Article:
The holy Zohar teaches that sadness is the worst transgression in the Torah. That sounds a little strange, so we really should ask why. How can sadness be worse than eating on Yom Kippur or violating the Shabbat?

Suppose a person accidentally turns on the lights on Shabbat. He or she is disappointed in themselves, but they ask forgiveness the next time they pray and finished. With teshuva, the blemish of a misdeed is totally rectified. The sin has been cleansed and wiped away.

But, sadness is heresy – an expression of dissatisfaction with Hashem's way of running the world, which is none other than denial of Hashem. For that reason, the Zohar says that sadness is the worse type of idol worship. Just as Rebbe Nachman says it’s a mitzvah to be happy, conversely it's a terrible sin to be sad. Sad people neither pray nor do teshuva, so with each day of sadness, they drift further and further away from Hashem.

The basis of genuine joy is contentment with your own lot in life, with whatever Hashem gives you. How do you achieve this? The one-word answer is Emuna

Many people write me and tell me that they have emuna, yet they're still not happy. By emuna, they mean that they have a general belief in Hashem; the type of emuna one needs to attain happiness isn't the living-room discussion emuna, but the emuna in your heart that everything Hashem does is for the very best. With that level of emuna, worry falls; when worry falls, a person's tension and anxiety levels fall way down and the heart becomes free to be happy.

To attain genuine joy, a basic belief in Hashem isn't enough. We must believe that everything Hashem does is for the best. Until a person believes that everything is for the best, he doesn't have emuna.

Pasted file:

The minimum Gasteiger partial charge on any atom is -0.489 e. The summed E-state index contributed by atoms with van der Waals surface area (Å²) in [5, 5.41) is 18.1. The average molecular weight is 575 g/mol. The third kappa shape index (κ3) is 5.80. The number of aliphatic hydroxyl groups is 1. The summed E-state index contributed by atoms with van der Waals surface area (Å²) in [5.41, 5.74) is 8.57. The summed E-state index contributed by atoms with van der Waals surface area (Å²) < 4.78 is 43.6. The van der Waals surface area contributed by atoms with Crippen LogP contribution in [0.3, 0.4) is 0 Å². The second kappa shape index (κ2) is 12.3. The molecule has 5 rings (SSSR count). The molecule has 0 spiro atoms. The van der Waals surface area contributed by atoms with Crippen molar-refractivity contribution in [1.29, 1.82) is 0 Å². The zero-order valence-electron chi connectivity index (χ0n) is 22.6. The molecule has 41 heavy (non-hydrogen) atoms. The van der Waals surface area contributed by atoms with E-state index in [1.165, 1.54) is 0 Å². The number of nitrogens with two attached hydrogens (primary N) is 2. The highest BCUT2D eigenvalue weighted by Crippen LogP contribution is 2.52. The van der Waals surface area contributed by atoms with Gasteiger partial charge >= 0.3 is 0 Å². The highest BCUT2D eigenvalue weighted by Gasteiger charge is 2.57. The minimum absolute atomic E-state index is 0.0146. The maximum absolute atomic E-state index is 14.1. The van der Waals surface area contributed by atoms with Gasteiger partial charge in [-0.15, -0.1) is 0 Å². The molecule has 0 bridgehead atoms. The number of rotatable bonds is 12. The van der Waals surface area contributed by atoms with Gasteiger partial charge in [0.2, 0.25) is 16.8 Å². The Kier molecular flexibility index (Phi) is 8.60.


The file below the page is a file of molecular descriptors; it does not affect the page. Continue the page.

How do we arrive at the level that we believe that everything is for the best? We speak to Hashem and ask him to help us observe and understand to the limits of our God-given capabilities how everything in our lives is for the very best. And where understanding kicks out, emuna kicks in.

Have a more than a joyous Shabbat! Warmest regards and blessings, LB


Hospice Nurse

Hospice Nurse 12.6
I had every intention to prepare an emuna body-soul health vid for today, but Hashem had other plans for me. I had to get back on a plane and return to the USA to perform a mitzva that no one else can do for me - honoring my 93-year-old Mama, may Hashem bless her.

I have been blessed with awesome sibs, each one a star in his/her own right. While I've been in Israel, they've been caretaking for Mama, who has already been fighting a long and tough bout with congestive heart failure. After careful consideration and consultation - while taking into account both Mama's wishes and Jewish Law and Bioethics - we've taken Mama off the remedy-seeking agenda and put her on a comfort-oriented agenda. In other words, she's in hospice care, usually administered when the attending physicians feel that the patient is approaching the final stage of life on this physical earth.

It's now my turn to care for Mama. Temporarily, the rabbi health & fitness coach is now a hospice nurse. The above image is real, showing the type of meds I must pre-prepare daily so that Mama can have them in times of crisis and/or as regularly scheduled. The responsibility is prodigious, but it's a gift from Hashem to enable me to give back a tiny bit of love and gratitude to a young lass who escaped the Holocaust to become a mother that raised her children with unbelievable dedication despite indescribable hardship. Therefore, everything in my life has come to a temporary halt with my entire focus directed at taking care of Mama during each precious extended moment of life that Hashem grants her on this earth.